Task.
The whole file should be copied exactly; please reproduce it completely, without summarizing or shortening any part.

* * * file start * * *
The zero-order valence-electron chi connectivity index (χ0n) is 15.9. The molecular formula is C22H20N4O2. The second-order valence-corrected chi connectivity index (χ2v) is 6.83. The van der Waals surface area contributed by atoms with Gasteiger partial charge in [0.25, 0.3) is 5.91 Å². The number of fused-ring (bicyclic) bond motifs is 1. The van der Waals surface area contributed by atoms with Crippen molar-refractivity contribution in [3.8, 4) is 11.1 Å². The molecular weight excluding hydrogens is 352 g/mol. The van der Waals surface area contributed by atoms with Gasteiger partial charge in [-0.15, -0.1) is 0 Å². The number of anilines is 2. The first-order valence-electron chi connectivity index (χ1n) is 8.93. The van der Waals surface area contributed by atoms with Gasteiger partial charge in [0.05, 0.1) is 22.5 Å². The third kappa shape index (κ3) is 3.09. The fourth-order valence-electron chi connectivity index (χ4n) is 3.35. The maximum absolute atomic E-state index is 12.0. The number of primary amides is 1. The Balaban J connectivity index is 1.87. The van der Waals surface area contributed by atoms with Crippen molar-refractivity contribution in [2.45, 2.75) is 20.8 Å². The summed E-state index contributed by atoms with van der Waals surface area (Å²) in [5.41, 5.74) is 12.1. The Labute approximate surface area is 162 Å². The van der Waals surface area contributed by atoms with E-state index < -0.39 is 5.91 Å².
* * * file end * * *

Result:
The zero-order valence-electron chi connectivity index (χ0n) is 15.9. The molecular formula is C22H20N4O2. The second-order valence-corrected chi connectivity index (χ2v) is 6.83. The van der Waals surface area contributed by atoms with Gasteiger partial charge in [0.25, 0.3) is 5.91 Å². The number of fused-ring (bicyclic) bond motifs is 1. The van der Waals surface area contributed by atoms with Crippen molar-refractivity contribution in [3.8, 4) is 11.1 Å². The molecular weight excluding hydrogens is 352 g/mol. The van der Waals surface area contributed by atoms with Gasteiger partial charge in [-0.15, -0.1) is 0 Å². The number of anilines is 2. The first-order valence-electron chi connectivity index (χ1n) is 8.93. The van der Waals surface area contributed by atoms with Gasteiger partial charge in [0.05, 0.1) is 22.5 Å². The third kappa shape index (κ3) is 3.09. The fourth-order valence-electron chi connectivity index (χ4n) is 3.35. The maximum absolute atomic E-state index is 12.0. The number of primary amides is 1. The Balaban J connectivity index is 1.87. The van der Waals surface area contributed by atoms with Crippen molar-refractivity contribution in [2.45, 2.75) is 20.8 Å². The summed E-state index contributed by atoms with van der Waals surface area (Å²) in [5.41, 5.74) is 12.1. The Labute approximate surface area is 162 Å². The van der Waals surface area contributed by atoms with E-state index < -0.39 is 5.91 Å².